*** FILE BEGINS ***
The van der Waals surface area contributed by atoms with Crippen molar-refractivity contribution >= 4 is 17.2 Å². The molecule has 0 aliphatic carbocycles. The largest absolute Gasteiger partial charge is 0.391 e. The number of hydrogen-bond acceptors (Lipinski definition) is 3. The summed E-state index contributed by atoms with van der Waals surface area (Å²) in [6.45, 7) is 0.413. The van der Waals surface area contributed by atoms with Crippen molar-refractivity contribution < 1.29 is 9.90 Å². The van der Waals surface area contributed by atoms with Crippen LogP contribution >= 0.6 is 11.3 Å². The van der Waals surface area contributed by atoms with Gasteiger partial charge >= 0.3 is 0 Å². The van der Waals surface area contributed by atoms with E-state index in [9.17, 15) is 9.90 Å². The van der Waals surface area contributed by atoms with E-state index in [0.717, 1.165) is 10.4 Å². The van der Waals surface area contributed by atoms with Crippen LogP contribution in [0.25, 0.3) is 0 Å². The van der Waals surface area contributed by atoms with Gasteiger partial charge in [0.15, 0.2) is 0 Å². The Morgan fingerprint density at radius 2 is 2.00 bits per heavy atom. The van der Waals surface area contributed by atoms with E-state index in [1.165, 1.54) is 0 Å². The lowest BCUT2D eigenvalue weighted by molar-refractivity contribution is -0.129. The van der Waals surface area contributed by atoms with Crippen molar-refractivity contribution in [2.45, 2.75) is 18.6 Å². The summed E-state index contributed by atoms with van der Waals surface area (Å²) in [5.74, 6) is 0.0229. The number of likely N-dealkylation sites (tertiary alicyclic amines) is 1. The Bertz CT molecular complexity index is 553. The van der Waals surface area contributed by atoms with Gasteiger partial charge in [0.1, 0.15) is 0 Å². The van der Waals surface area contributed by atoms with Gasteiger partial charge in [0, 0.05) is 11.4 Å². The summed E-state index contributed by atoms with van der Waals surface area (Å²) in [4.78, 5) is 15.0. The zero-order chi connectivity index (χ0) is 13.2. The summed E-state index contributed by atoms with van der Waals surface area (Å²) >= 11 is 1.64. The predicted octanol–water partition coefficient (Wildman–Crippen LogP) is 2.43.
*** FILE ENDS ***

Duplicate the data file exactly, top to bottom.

The van der Waals surface area contributed by atoms with Crippen molar-refractivity contribution >= 4 is 17.2 Å². The molecule has 0 aliphatic carbocycles. The largest absolute Gasteiger partial charge is 0.391 e. The number of hydrogen-bond acceptors (Lipinski definition) is 3. The summed E-state index contributed by atoms with van der Waals surface area (Å²) in [6.45, 7) is 0.413. The van der Waals surface area contributed by atoms with Crippen molar-refractivity contribution < 1.29 is 9.90 Å². The van der Waals surface area contributed by atoms with Crippen LogP contribution >= 0.6 is 11.3 Å². The van der Waals surface area contributed by atoms with Gasteiger partial charge >= 0.3 is 0 Å². The van der Waals surface area contributed by atoms with E-state index in [9.17, 15) is 9.90 Å². The van der Waals surface area contributed by atoms with E-state index in [0.717, 1.165) is 10.4 Å². The van der Waals surface area contributed by atoms with Crippen LogP contribution in [0.25, 0.3) is 0 Å². The van der Waals surface area contributed by atoms with Gasteiger partial charge in [0.15, 0.2) is 0 Å². The Morgan fingerprint density at radius 2 is 2.00 bits per heavy atom. The van der Waals surface area contributed by atoms with E-state index in [1.165, 1.54) is 0 Å². The lowest BCUT2D eigenvalue weighted by molar-refractivity contribution is -0.129. The van der Waals surface area contributed by atoms with Crippen molar-refractivity contribution in [2.45, 2.75) is 18.6 Å². The summed E-state index contributed by atoms with van der Waals surface area (Å²) in [5.74, 6) is 0.0229. The number of likely N-dealkylation sites (tertiary alicyclic amines) is 1. The Bertz CT molecular complexity index is 553. The van der Waals surface area contributed by atoms with Gasteiger partial charge in [0.1, 0.15) is 0 Å². The van der Waals surface area contributed by atoms with Gasteiger partial charge in [0, 0.05) is 11.4 Å². The summed E-state index contributed by atoms with van der Waals surface area (Å²) in [4.78, 5) is 15.0. The zero-order chi connectivity index (χ0) is 13.2. The summed E-state index contributed by atoms with van der Waals surface area (Å²) >= 11 is 1.64. The predicted octanol–water partition coefficient (Wildman–Crippen LogP) is 2.43.